Cuts to services for people losing vision are short-sighted

By JAN LARSON McLAUGHLIN

BG Independent News

 

State cuts in services for older adults with vision problems are being called short-sighted by a local agency who serves people in the region with vision impairments.

Adults 55 and older, with mild or moderate vision problems, will no longer be eligible for vision rehabilitation services through Opportunities for Ohioans with Disabilities Independent Living Older Blind program.

That means the services that help adults adapt as their sight fails will no longer be funded.

The Sight Center in Toledo currently helps area residents learn to live independently as their eyesight worsens.

“There’s a transition, and the earlier you can make that transition, the better,” said Tim Tegge, of the Sight Center.

Tegge, of Bowling Green, has lived his entire life with vision problems. People who experience loss of vision later in life are often terrified about the changes they face.

“I see people every day who come in who have the gut punch of losing their sight,” Tegge said.

The three Sight Centers across the state have been a major resource for those people, he added. But less than a month ago, the state OOD “blindsided” the Sight Centers by announcing that older adults with mild and moderate vision problems would no longer qualify for services.

That decision makes no sense, Tegge said, since addressing vision loss early, while people still have some vision, is the best method.

“It’s a missed opportunity,” he said.

Several Wood County residents will be affected by the change. The Sight Center in Toledo historically serves around 40 to 50 Wood County residents per year with clinical services. As many as 75 percent of those people would no longer be eligible for services after the cuts.

The services help people learn such tasks as navigating with a white cane, managing finances, using technology, reading prescriptions and performing other daily living activities.

“How to cook safely without the sight that someone is used to,” he said.

“I think the more quickly someone can make the transition, the better they are going to be,” Tegge said.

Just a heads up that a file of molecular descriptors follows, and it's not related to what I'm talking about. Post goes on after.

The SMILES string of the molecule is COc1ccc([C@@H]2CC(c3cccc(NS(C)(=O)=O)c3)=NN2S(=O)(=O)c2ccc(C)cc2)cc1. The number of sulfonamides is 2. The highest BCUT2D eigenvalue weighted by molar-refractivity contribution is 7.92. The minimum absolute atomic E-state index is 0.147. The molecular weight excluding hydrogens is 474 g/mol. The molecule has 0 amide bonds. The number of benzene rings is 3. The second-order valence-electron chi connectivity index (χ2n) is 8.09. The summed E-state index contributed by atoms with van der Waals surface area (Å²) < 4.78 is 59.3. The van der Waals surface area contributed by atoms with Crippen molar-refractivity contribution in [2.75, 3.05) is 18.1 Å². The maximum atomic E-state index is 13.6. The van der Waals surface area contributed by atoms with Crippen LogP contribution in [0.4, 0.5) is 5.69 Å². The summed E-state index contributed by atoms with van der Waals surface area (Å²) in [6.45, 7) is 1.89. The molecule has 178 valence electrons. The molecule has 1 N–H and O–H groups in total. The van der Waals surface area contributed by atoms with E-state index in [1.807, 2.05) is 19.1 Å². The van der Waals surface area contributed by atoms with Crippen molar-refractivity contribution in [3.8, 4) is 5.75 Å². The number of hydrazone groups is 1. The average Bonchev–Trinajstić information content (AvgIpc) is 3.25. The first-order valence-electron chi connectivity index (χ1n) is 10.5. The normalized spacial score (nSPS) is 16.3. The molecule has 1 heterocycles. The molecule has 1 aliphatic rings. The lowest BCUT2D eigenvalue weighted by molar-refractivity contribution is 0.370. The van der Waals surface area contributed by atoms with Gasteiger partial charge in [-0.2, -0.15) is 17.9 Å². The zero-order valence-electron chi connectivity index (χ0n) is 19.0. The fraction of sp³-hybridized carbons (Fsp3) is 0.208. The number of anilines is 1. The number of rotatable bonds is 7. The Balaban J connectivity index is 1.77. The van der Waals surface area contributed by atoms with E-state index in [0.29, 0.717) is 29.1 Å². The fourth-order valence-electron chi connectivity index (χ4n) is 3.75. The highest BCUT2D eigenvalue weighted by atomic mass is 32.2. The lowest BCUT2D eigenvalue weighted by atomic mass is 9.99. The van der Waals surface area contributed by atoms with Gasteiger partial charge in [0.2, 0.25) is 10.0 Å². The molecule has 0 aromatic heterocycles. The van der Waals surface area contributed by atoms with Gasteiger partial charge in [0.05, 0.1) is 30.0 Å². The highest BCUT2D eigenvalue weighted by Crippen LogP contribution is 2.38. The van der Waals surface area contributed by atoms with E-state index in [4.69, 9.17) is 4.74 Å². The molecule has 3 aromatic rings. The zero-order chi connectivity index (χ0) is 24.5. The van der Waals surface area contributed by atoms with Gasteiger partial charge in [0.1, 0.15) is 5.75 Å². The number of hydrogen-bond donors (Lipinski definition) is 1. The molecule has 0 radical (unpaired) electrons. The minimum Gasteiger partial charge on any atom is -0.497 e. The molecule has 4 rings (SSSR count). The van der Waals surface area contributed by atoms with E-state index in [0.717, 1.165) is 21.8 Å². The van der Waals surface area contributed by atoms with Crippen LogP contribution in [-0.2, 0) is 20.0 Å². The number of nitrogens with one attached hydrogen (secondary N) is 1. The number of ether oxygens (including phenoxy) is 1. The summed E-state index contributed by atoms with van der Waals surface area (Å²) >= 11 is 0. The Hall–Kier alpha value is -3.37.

Waiting till the person is legally blind is not only more costly, it is also a disservice to the individual, he said.

The services offered by the Sight Center are not ongoing. They are intended to help people live independently. “We help someone learn how to do things so they can do it themselves,” Tegge said.

The program does more than just supply equipment – it gives people hope.

“Hope is one of the things you can help people with,” Tegge said. “And hope is more than a magnifier.”

Tegge recounted the comment made recently by a person seeking help at the Sight Center. “I’m losing my sight and I’m scared to death,” he recalled.

In an attempt to save the program for older adults, the Sight Center notified several state legislators and local media about the changes.

“Having a mission and helping people be independent, it’s hard to not fight for that group of people,” Tegge said.

After being contacted by legislators and media, the OOD announced that it would delay implementation of the changes. And a meeting was scheduled next week with the Sight Centers to address concerns about “perceived gaps in services.”

“OOD remains committed to providing required services to those in the blind community,” the agency’s statement said.

Stacey Butts, executive director of the Sight Center, said the state cuts came as a complete surprise.  “Three out of four older adults we serve through this program will no longer be eligible,” Butts said in a statement. “Waiting until someone is legally blind to help them maintain their independence is setting Ohio seniors up for failure and will increase the need for family assistance or home health aides.”

The number of people needing low vision services is growing due to the aging population and health-related conditions, including diabetic retinopathy, the leading cause of permanent vision loss in the country.

Health insurance doesn’t cover the majority of services needed by someone who loses all or part of their vision – not even a white cane and white cane training. Traditional funding sources have been steadily reducing support for services that are not strictly employment related.

“We’ll do everything we can to keep working with people who won’t be eligible for that program,” Tegge said.

In response to the state’s cuts, the Sight Center is seeking community input regarding the state’s changes. Affected individuals, their families and caregivers, eye care professionals, and representatives from organizations serving older adults, are invited to contact Stacey Butts at 419-720-3937 Ext. 103 or sbutts@sightcentertoledo.org. A community forum is also being planned by the Sight Center with details forthcoming.

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